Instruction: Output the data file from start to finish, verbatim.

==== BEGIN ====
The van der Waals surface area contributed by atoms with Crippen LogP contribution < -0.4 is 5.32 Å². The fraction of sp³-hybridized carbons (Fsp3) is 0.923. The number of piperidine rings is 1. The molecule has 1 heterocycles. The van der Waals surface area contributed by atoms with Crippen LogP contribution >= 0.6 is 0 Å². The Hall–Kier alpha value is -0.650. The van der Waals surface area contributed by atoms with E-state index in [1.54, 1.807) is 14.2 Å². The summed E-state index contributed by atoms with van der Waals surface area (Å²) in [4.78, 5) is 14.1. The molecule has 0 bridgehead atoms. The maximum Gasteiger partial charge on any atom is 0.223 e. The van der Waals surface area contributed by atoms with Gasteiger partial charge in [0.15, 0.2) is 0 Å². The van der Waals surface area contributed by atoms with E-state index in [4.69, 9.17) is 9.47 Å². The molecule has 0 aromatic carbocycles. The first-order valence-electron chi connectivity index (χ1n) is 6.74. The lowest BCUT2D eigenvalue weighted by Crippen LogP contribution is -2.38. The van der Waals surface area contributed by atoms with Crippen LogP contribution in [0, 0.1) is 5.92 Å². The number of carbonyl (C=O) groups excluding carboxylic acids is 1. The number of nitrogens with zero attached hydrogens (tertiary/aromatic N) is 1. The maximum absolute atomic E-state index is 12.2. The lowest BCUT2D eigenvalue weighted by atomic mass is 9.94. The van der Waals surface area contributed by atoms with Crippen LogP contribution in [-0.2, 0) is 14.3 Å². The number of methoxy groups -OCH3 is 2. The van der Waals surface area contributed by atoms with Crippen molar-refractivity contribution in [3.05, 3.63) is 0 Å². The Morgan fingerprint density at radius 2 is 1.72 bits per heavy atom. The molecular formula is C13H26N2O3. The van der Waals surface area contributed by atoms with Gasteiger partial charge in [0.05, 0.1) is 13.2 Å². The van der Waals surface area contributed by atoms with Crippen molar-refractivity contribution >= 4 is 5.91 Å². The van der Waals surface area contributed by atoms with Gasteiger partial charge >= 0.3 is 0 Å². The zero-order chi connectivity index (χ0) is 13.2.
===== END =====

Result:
The van der Waals surface area contributed by atoms with Crippen LogP contribution < -0.4 is 5.32 Å². The fraction of sp³-hybridized carbons (Fsp3) is 0.923. The number of piperidine rings is 1. The molecule has 1 heterocycles. The van der Waals surface area contributed by atoms with Crippen LogP contribution >= 0.6 is 0 Å². The Hall–Kier alpha value is -0.650. The van der Waals surface area contributed by atoms with E-state index in [1.54, 1.807) is 14.2 Å². The summed E-state index contributed by atoms with van der Waals surface area (Å²) in [4.78, 5) is 14.1. The molecule has 0 bridgehead atoms. The maximum Gasteiger partial charge on any atom is 0.223 e. The van der Waals surface area contributed by atoms with Gasteiger partial charge in [0.15, 0.2) is 0 Å². The van der Waals surface area contributed by atoms with E-state index in [4.69, 9.17) is 9.47 Å². The molecule has 0 aromatic carbocycles. The first-order valence-electron chi connectivity index (χ1n) is 6.74. The lowest BCUT2D eigenvalue weighted by Crippen LogP contribution is -2.38. The van der Waals surface area contributed by atoms with Crippen LogP contribution in [0, 0.1) is 5.92 Å². The number of carbonyl (C=O) groups excluding carboxylic acids is 1. The number of nitrogens with zero attached hydrogens (tertiary/aromatic N) is 1. The maximum absolute atomic E-state index is 12.2. The lowest BCUT2D eigenvalue weighted by atomic mass is 9.94. The van der Waals surface area contributed by atoms with Crippen LogP contribution in [-0.2, 0) is 14.3 Å². The number of methoxy groups -OCH3 is 2. The van der Waals surface area contributed by atoms with Crippen molar-refractivity contribution in [3.05, 3.63) is 0 Å². The Morgan fingerprint density at radius 2 is 1.72 bits per heavy atom. The molecular formula is C13H26N2O3. The van der Waals surface area contributed by atoms with Gasteiger partial charge in [0.05, 0.1) is 13.2 Å². The van der Waals surface area contributed by atoms with Crippen molar-refractivity contribution >= 4 is 5.91 Å². The van der Waals surface area contributed by atoms with Gasteiger partial charge >= 0.3 is 0 Å². The zero-order chi connectivity index (χ0) is 13.2.